Monday, 13 July 2009

The World Cup Game

The World Cup Game is about the football (UK English speakers) / soccer (US English speakers and Melbournians) world cup. I shall just call it football, since I am a UK English speaker. If you are a football fan, you'll probably like this game. It is very thematic, and it is quite simple. Some knowledge of how football works and how the world cup works will be very helpful in both immersing yourself in the theme and in understanding the rules.

At the start of the game, all players randomly draw a number of teams. Throughout the game, your teams compete and try to advance through each stage of the world cup competition, and try to eventually win the world cup. Just like the real world cup, except you do this in about 35-45 mins, while the real world cup takes about a month.

The game board shows all the matches of the world cup event. Each team in each match has 2 to 5 slots, depending on whether the team is a strong team. Strong teams get more slots. During the game, you have a hand of 3 cards, and you play cards to place round tokens onto the slots on the board. The tokens can represent goals, attacks, defenses, and penalty kicks. Some cards allow you to nullify effects of other tokens played by flipping them over. Teams with more slots have a higher chance of winning, because there are more slots to place goals and attack tokens. Each stage of the competition ends when the draw deck is exhausted. However, the results of the matches are not deterministic. You still need to roll some special dice. For each match, goals count as goals, and attacks count as half a goal (round down). When the dice are rolled for the just-completed stage, every occurrence of your team's colour in the die roll result gives your team an additional half-goal, which can be added to the attack tokens your team has. The colours of the dice are not distributed evenly. Stronger teams have a higher chance of their colours appearing. This is another way the game tries to push towards the historical, or at least a realistic ending.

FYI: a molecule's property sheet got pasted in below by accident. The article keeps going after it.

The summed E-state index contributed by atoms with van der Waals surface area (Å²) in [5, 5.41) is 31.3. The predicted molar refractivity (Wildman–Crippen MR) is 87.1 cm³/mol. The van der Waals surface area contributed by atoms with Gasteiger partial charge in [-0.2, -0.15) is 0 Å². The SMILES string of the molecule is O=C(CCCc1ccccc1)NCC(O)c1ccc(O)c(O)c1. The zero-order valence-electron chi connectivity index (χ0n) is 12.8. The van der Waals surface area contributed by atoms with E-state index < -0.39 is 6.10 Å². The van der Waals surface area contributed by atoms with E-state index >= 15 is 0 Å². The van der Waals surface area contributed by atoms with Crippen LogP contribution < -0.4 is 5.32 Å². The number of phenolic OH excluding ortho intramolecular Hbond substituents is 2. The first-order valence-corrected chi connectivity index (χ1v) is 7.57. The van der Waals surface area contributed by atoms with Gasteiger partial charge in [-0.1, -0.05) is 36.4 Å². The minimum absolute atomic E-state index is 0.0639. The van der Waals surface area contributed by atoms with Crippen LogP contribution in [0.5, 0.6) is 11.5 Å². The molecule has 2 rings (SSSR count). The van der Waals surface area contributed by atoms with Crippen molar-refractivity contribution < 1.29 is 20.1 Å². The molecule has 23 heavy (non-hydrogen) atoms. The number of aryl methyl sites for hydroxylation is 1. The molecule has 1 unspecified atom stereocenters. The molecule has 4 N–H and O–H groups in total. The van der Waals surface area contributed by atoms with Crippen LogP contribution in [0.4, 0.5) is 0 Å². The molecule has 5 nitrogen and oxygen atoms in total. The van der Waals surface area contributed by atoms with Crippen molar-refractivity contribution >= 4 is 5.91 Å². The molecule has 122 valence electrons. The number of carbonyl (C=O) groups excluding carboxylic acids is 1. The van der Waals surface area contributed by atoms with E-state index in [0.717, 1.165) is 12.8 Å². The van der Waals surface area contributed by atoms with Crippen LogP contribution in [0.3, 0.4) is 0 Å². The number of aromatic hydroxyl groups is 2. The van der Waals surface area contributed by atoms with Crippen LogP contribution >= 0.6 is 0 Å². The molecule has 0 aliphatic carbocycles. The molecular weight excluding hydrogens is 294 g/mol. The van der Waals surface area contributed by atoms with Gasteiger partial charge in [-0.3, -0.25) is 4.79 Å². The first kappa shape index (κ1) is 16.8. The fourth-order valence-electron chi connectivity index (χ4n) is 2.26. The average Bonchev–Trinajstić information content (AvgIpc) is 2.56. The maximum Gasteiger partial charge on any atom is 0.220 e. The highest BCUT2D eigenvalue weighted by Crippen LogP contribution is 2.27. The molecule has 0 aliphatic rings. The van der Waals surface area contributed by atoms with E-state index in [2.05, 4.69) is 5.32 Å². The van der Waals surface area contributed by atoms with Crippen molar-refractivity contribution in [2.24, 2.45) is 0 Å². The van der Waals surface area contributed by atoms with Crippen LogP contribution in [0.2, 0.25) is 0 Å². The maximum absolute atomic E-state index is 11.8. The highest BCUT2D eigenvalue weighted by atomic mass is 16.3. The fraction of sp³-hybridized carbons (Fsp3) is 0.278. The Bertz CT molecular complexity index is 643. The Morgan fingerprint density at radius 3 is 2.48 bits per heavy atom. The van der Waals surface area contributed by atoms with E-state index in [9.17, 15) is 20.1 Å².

This may sound like a bad thing, because if you only draw lousy teams, then your hopes of winning the game are dashed. But then I find that I don't really mind it that much. Somehow when playing this game I prefer it to feel real.

My four teams. Yellow and grey teams are weaker teams. Green and blue teams are average teams. Red and black teams are strong teams.

The game board. It looks like a boring scoreboard, but the game turned out to be quite fun.

Some of the cards in the game. Some cards have different effects depending on the colour of the team it is played on.

Nearing the end of the Round 1 matches. The tokens that have been flipped over are those that have had their effects negated by other cards.

Close-up of the matches.

I quite enjoyed this game. It was a pleasant surprise. I also learned a few things about the world cup. The world cup rules in 1930 (the year that we played) were actually rather different from the rules in 2002. E.g. in the first round, winning a match earns your team 2pts instead of 3pts. The game comes with two "scenarios", 1930 and 2002. There are many expansions, which are basically the other years the world cup was held. The game doesn't really change all that much, but for a football fan, it would be fun to collect all these expansions, and to re-live so many different world cup finals.

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